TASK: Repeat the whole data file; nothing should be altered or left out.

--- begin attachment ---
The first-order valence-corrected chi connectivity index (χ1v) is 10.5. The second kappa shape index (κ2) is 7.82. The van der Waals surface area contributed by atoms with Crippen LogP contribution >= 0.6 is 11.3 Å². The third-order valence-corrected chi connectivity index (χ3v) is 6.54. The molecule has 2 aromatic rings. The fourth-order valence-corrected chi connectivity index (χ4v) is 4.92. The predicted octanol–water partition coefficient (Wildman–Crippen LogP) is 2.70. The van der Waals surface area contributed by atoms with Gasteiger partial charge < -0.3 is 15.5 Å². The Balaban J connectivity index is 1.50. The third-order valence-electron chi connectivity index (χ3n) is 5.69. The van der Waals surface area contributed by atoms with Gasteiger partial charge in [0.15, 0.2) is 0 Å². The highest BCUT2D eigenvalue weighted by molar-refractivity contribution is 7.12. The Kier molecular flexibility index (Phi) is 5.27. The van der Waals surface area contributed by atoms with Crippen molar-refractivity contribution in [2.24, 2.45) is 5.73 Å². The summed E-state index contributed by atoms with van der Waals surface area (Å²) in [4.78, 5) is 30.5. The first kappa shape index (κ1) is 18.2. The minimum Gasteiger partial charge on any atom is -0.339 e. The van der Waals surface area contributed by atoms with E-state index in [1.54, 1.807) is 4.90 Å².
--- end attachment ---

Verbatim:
The first-order valence-corrected chi connectivity index (χ1v) is 10.5. The second kappa shape index (κ2) is 7.82. The van der Waals surface area contributed by atoms with Crippen LogP contribution >= 0.6 is 11.3 Å². The third-order valence-corrected chi connectivity index (χ3v) is 6.54. The molecule has 2 aromatic rings. The fourth-order valence-corrected chi connectivity index (χ4v) is 4.92. The predicted octanol–water partition coefficient (Wildman–Crippen LogP) is 2.70. The van der Waals surface area contributed by atoms with Gasteiger partial charge < -0.3 is 15.5 Å². The Balaban J connectivity index is 1.50. The third-order valence-electron chi connectivity index (χ3n) is 5.69. The van der Waals surface area contributed by atoms with Gasteiger partial charge in [0.15, 0.2) is 0 Å². The highest BCUT2D eigenvalue weighted by molar-refractivity contribution is 7.12. The Kier molecular flexibility index (Phi) is 5.27. The van der Waals surface area contributed by atoms with Crippen molar-refractivity contribution in [2.24, 2.45) is 5.73 Å². The summed E-state index contributed by atoms with van der Waals surface area (Å²) in [4.78, 5) is 30.5. The first kappa shape index (κ1) is 18.2. The minimum Gasteiger partial charge on any atom is -0.339 e. The van der Waals surface area contributed by atoms with E-state index in [1.54, 1.807) is 4.90 Å².